- Kenya is celebrating 50 years of independence
- Tech and innovation can drive country's future, says Calestous Juma
- Needs to build new research universities and expand its engineering education
- A space program can aid national development, Juma argues
As Kenya celebrates 50 years of independence, many will be looking back on the events of the last half century, which saw country shake off British colonialism to carve its own identity. But it is also a time to look ahead to the next 50 years, and how technology can shape a new Kenya.
Kenya's 50th independence celebrations come at a moment of great economic promise for the continent. Much of the growth has been driven by export of raw materials, investment in infrastructure and expansion of trade in consumer goods.
The challenge for the future, however, is building a technological foundation for economic transformation. Probably Kenya's most important technological achievement was pioneering the world-first mobile money transfer system. The transformative innovation is part of a larger revolution in mobile banking.
Kenya has contributed to the global mobile wallet market that is expanding exponentially. The market is projected to $5.25 billion in 2020 and will be driven by the rapid adoption of smartphones.
In its vision to become a middle-income country by 2030, Kenya has singled out scientific and technological advancement as a key driver for growth. Achieving this goal will require the country to do in other sectors what it has done for mobile money transfer and allied financial activities.
The first step for Kenya is to consolidate the gains already made in mobile technology. There are already plans underway to promote innovation in mobile technology. But these efforts need high-level political commitment to define the country as a world leader in the extension of mobile technology to other sectors.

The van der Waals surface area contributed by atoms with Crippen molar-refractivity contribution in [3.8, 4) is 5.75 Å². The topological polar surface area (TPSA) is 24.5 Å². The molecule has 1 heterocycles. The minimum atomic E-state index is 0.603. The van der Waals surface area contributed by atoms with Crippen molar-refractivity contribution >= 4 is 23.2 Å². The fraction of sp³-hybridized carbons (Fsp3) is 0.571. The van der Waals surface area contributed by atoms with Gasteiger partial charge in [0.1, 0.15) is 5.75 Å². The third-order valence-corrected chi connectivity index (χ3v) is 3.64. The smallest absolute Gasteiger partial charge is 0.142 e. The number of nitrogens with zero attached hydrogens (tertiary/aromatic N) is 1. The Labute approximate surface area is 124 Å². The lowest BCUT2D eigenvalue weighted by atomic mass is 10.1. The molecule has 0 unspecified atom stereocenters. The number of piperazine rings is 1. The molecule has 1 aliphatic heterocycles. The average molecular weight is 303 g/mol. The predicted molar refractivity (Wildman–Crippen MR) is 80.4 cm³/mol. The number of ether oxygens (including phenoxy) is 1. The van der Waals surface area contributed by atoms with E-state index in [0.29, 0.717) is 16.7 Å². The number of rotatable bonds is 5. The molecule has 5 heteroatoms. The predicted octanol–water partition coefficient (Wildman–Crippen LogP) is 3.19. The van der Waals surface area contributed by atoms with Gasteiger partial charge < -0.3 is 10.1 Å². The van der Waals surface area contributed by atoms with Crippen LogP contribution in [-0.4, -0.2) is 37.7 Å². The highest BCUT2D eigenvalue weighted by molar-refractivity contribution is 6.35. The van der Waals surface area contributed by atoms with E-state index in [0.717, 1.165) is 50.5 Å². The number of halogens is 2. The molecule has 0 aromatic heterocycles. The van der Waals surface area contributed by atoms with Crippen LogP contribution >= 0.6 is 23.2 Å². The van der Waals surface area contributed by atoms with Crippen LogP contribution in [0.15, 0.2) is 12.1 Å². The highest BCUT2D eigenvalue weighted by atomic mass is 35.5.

The key to doing this is building new research universities whose curriculum and teaching are directly influenced by the evolution of the mobile industry. Kenya has recently created the Multimedia University, which was incubated by the ministry of telecommunications. But this university needs to be more directly integrated into the telecommunications sector with a clear focus on advancing all aspects of the mobile revolution.
Kenya can learn from other countries, such as South Korea, as it embarks on a technological path. In the early 1960s South Korea's main exports included wigs and false teeth. Its success as an industrial nation is largely a result of investing in new research institutions and universities.
Kenya needs to embark on a more ambitious technological initiative that can help to galvanize public attention and support the foundation for long-term economic development. One obvious next step for the country is geographic information science and technology. The Kenya Parliament has already passed a motion calling for the creation of a space sector for the country. Drafts of a policy, strategy and bill for creating the sector already exist.
The benefits of such an initiative would be profound. It could generate vital data for planning and decision-making in a wide range of areas such as environmental management, business planning and security. It could also help stimulate the creation of new firms marketing technologies and services.
Data generated by the space program would be distributed through existing mobile networks and would add value to current investments such as the fiber-optic backbone. Such a program could help strengthen Kenya's role as a regional technology hub. Such a space program could also help Kenya monitor climate change and support decisions on critical regional resources such as Lake Victoria.
Developing a space sector is not just a vanity effort but a critical investment for national development. Advances in technology are dramatically lowering the cost of running such a program. In fact, several sub-Saharan African countries have space plans or programs, of which Nigeria is the most advanced.
A technological vision of Kenya's future demands at least two critical activities. First, the country will need to significantly expand its engineering education. One way to do this is to upgrade engineering-based training institutes in line ministries into graduate training institutes or research universities.
Second, the presidency will need to be supported on a regular basis by the best available science and technology advice. Such advice will need to be managed by an office of science and technology advice, directly answerable to the head of state.
Kenya is at a critical juncture where it has no alternative but to find new pathways for technological leapfrogging. The alternative is falling behind as other players in the region start to invest in moving to new technological frontiers. At 50, the country is overdue to reinvent itself using technological innovation as the engine of economic transformation.
Follow Calestous Juma on Twitter @calestous